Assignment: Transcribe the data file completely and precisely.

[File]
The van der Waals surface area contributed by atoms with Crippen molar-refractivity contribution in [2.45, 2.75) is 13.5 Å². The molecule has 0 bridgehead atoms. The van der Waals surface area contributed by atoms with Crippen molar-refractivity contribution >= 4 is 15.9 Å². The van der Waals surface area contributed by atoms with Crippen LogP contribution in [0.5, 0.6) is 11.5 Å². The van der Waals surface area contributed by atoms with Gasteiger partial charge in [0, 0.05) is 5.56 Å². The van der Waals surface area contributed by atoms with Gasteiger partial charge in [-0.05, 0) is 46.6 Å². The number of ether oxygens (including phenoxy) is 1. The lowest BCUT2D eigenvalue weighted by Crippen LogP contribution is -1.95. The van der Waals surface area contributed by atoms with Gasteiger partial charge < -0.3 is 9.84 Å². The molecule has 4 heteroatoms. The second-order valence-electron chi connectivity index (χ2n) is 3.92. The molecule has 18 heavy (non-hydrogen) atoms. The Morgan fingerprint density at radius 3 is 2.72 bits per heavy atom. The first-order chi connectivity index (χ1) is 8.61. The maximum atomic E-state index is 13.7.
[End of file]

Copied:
The van der Waals surface area contributed by atoms with Crippen molar-refractivity contribution in [2.45, 2.75) is 13.5 Å². The molecule has 0 bridgehead atoms. The van der Waals surface area contributed by atoms with Crippen molar-refractivity contribution >= 4 is 15.9 Å². The van der Waals surface area contributed by atoms with Crippen LogP contribution in [0.5, 0.6) is 11.5 Å². The van der Waals surface area contributed by atoms with Gasteiger partial charge in [0, 0.05) is 5.56 Å². The van der Waals surface area contributed by atoms with Gasteiger partial charge in [-0.05, 0) is 46.6 Å². The number of ether oxygens (including phenoxy) is 1. The lowest BCUT2D eigenvalue weighted by Crippen LogP contribution is -1.95. The van der Waals surface area contributed by atoms with Gasteiger partial charge < -0.3 is 9.84 Å². The molecule has 4 heteroatoms. The second-order valence-electron chi connectivity index (χ2n) is 3.92. The molecule has 18 heavy (non-hydrogen) atoms. The Morgan fingerprint density at radius 3 is 2.72 bits per heavy atom. The first-order chi connectivity index (χ1) is 8.61. The maximum atomic E-state index is 13.7.